I think the answer is relatively straightforward and I wrote about it in 2020, though it’s probably worth repeating. In the two pandemic years, teachers and heads in all schools did what they could to support their students at a time of national crisis. Some schools moved rapidly to online teaching, which the more fortunate students were able to take full advantage of. Others fell behind as their schools and domestic circumstances differed and they struggled to cope.
It was predictable that this uneven playing field would lead to a widening in the attainment gap between students at independent schools and those in the state sector. But it is not the only reason.
In 2020, 2021 and 2022, schools across the sector and then Ofqual itself have given students on the borderline between grades ‘the benefit of the doubt’. For years, grade predictions for universities have routinely been higher than actual grades (significantly so if we take the latest figures from UCAS). Predictions have been the most likely best fit for students indicating what they can achieve rather than what they will. With the levelling factor and unpredictability of examinations removed, and with teachers assessing the work of their students, whom they know best, everyone knew, or should have known, that grades and results would improve.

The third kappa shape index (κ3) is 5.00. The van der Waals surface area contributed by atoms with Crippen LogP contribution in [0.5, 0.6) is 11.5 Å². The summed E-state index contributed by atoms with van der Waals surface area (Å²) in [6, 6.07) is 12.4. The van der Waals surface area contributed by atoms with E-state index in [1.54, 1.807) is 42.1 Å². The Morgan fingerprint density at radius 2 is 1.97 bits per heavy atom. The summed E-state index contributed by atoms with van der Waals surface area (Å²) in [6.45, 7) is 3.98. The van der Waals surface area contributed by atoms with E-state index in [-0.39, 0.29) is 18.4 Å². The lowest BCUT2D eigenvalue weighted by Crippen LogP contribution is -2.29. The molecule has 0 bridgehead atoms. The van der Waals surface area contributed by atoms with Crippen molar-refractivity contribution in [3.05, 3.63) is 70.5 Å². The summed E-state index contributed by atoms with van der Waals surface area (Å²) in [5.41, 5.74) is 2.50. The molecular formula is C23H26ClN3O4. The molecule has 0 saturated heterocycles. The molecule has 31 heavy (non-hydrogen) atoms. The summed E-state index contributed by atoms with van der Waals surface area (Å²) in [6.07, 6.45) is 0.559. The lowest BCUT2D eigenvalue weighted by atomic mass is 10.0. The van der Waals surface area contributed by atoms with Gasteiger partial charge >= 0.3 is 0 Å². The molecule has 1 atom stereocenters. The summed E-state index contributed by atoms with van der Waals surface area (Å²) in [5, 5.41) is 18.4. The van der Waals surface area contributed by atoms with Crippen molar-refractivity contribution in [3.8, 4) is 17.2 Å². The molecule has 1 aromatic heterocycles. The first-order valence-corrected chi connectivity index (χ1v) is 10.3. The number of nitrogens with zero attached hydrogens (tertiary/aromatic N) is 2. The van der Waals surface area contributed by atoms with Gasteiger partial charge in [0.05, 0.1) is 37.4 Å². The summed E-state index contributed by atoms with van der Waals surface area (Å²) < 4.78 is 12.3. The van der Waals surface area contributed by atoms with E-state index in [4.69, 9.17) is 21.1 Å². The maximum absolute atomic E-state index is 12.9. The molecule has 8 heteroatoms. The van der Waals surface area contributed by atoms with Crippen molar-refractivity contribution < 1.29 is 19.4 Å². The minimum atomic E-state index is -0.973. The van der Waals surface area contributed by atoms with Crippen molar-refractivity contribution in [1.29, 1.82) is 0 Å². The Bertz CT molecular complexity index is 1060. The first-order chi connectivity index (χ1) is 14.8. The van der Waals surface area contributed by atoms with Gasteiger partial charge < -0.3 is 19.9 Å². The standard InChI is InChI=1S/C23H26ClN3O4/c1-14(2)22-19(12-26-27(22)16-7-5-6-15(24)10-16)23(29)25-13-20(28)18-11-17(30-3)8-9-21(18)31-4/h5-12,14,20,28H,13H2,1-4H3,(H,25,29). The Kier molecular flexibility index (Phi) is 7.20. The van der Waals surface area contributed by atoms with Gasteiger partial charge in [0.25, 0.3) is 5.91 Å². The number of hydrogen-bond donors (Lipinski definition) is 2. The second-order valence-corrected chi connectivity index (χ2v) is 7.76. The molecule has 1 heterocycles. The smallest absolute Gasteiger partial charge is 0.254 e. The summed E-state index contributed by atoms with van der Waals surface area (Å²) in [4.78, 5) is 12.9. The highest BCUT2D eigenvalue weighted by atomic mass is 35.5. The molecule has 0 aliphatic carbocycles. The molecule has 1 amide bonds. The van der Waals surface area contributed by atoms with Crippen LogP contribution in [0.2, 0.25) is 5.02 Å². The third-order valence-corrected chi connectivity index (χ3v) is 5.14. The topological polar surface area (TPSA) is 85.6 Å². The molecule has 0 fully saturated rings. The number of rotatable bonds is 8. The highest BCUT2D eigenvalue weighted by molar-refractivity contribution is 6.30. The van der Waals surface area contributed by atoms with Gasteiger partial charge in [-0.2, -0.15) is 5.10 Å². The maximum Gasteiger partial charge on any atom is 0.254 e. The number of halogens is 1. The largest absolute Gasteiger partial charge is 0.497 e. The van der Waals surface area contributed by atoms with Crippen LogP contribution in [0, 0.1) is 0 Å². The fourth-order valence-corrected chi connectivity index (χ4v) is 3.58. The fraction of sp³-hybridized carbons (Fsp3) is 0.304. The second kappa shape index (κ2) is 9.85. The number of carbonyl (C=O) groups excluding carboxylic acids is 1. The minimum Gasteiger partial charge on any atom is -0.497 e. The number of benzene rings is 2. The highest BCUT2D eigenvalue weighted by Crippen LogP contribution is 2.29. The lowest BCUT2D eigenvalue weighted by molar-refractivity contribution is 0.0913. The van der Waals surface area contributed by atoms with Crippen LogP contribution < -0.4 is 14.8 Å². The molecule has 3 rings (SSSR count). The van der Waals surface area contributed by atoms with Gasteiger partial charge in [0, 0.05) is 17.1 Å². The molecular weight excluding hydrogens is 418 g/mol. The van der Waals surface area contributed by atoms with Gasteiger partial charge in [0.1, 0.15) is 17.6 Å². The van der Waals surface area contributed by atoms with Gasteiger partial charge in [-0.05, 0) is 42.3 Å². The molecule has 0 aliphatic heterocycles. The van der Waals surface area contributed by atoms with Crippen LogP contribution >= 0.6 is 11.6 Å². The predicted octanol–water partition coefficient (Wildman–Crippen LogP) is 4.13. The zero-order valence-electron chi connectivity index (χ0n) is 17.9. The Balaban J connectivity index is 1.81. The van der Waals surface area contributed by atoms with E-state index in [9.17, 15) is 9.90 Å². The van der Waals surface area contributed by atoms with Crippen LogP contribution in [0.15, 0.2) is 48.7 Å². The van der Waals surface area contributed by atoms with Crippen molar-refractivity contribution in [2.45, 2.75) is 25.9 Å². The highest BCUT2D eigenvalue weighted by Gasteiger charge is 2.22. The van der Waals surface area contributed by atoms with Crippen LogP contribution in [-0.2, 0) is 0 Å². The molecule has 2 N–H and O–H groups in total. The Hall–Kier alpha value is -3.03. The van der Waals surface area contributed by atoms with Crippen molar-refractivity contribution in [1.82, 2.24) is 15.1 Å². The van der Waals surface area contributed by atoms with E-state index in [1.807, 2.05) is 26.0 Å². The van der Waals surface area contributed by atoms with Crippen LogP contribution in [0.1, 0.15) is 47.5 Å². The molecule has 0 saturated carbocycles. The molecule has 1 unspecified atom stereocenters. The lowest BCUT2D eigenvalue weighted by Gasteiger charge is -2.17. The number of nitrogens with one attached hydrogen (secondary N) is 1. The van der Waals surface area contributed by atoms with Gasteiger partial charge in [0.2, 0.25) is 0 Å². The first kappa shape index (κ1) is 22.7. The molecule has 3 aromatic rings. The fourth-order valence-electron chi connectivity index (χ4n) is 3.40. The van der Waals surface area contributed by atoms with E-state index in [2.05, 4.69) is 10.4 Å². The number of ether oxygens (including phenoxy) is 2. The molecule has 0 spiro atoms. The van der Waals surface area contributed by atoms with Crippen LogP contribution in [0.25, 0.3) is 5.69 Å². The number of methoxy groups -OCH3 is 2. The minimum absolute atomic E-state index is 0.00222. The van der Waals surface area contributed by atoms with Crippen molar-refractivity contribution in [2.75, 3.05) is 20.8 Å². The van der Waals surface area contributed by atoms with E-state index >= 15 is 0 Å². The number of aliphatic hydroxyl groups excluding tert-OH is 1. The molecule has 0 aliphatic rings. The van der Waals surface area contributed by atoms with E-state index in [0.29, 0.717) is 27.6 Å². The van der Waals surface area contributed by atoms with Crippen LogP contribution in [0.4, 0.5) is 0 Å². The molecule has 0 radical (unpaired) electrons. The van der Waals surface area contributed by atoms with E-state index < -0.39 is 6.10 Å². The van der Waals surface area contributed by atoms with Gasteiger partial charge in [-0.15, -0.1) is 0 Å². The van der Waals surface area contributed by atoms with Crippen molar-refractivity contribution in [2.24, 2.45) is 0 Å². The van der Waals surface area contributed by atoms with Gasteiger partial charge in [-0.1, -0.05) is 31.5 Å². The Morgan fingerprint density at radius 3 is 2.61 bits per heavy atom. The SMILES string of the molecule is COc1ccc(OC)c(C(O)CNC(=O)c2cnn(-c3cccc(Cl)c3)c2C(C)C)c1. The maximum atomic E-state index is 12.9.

The consequences of giving students the benefit of the doubt, however, works differently in different schools depending upon their make-up. Schools with a higher proportion of high achieving students will see greater ‘inflation’ in top grades. Those with a more normal distribution will see a different pattern.
What all commentators acknowledge is on average, in ‘normal times’, students in independent schools outperform students in state schools. Partly as a result, there have been proportionately more students on the crucial top-grade boundaries and hence more that would benefit (at these grades) from the generosity teachers were invited to show during the pandemic. One should not therefore be surprised by greater apparent ‘inflation’ in top grades at both GCSE and A level in independent schools. It was not the product of ‘fiddling’, ‘gaming’ or ‘cheating’ by professional teachers and school leaders. Rather it is hardwired into our high-stakes assessment system, whether one likes it or not.
Is this something that we should worry about? Well, it depends on your point of view. Dame Glenys Stacey told us last year that overall and in normal times GCSE and A level grades are reliable one grade either way. Seen from this perspective, teachers and school leaders, I suspect, didn’t do too bad a job across either sector during the pandemic. I continue to believe that integrity is a currency our schools (independent and state) would not debase, and I have to confess that I remain a little suspicious of the motives of those who might suggest otherwise. Especially those drawing conclusions before any appeals processes will have been finalised.